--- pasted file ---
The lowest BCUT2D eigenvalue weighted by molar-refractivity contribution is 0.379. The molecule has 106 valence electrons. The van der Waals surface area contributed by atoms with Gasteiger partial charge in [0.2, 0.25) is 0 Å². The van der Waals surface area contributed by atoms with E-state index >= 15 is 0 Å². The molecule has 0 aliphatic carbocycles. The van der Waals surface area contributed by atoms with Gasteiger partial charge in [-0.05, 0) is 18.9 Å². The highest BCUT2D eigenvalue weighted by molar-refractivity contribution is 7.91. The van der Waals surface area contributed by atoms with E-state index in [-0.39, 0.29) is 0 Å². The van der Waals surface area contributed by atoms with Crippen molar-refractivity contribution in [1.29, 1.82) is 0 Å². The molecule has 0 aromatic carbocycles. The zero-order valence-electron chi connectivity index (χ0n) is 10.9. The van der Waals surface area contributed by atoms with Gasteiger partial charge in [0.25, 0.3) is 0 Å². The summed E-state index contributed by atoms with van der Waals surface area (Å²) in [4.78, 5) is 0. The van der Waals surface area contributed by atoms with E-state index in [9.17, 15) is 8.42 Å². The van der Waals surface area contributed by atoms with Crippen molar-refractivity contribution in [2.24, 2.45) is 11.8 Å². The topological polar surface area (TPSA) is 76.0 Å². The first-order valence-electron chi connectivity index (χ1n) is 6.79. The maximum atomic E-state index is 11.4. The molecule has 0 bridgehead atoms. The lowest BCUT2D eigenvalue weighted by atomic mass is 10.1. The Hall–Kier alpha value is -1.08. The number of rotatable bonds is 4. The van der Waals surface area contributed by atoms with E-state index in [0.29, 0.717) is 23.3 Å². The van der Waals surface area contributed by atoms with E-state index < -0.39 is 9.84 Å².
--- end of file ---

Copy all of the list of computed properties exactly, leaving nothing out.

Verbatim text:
The lowest BCUT2D eigenvalue weighted by molar-refractivity contribution is 0.379. The molecule has 106 valence electrons. The van der Waals surface area contributed by atoms with Gasteiger partial charge in [0.2, 0.25) is 0 Å². The van der Waals surface area contributed by atoms with E-state index >= 15 is 0 Å². The molecule has 0 aliphatic carbocycles. The van der Waals surface area contributed by atoms with Gasteiger partial charge in [-0.05, 0) is 18.9 Å². The highest BCUT2D eigenvalue weighted by molar-refractivity contribution is 7.91. The van der Waals surface area contributed by atoms with E-state index in [-0.39, 0.29) is 0 Å². The van der Waals surface area contributed by atoms with Crippen molar-refractivity contribution in [1.29, 1.82) is 0 Å². The molecule has 0 aromatic carbocycles. The zero-order valence-electron chi connectivity index (χ0n) is 10.9. The van der Waals surface area contributed by atoms with Gasteiger partial charge in [0.25, 0.3) is 0 Å². The summed E-state index contributed by atoms with van der Waals surface area (Å²) in [4.78, 5) is 0. The van der Waals surface area contributed by atoms with E-state index in [9.17, 15) is 8.42 Å². The van der Waals surface area contributed by atoms with Crippen molar-refractivity contribution in [2.24, 2.45) is 11.8 Å². The topological polar surface area (TPSA) is 76.0 Å². The first-order valence-electron chi connectivity index (χ1n) is 6.79. The maximum atomic E-state index is 11.4. The molecule has 0 bridgehead atoms. The lowest BCUT2D eigenvalue weighted by atomic mass is 10.1. The Hall–Kier alpha value is -1.08. The number of rotatable bonds is 4. The van der Waals surface area contributed by atoms with E-state index in [0.29, 0.717) is 23.3 Å². The van der Waals surface area contributed by atoms with E-state index < -0.39 is 9.84 Å².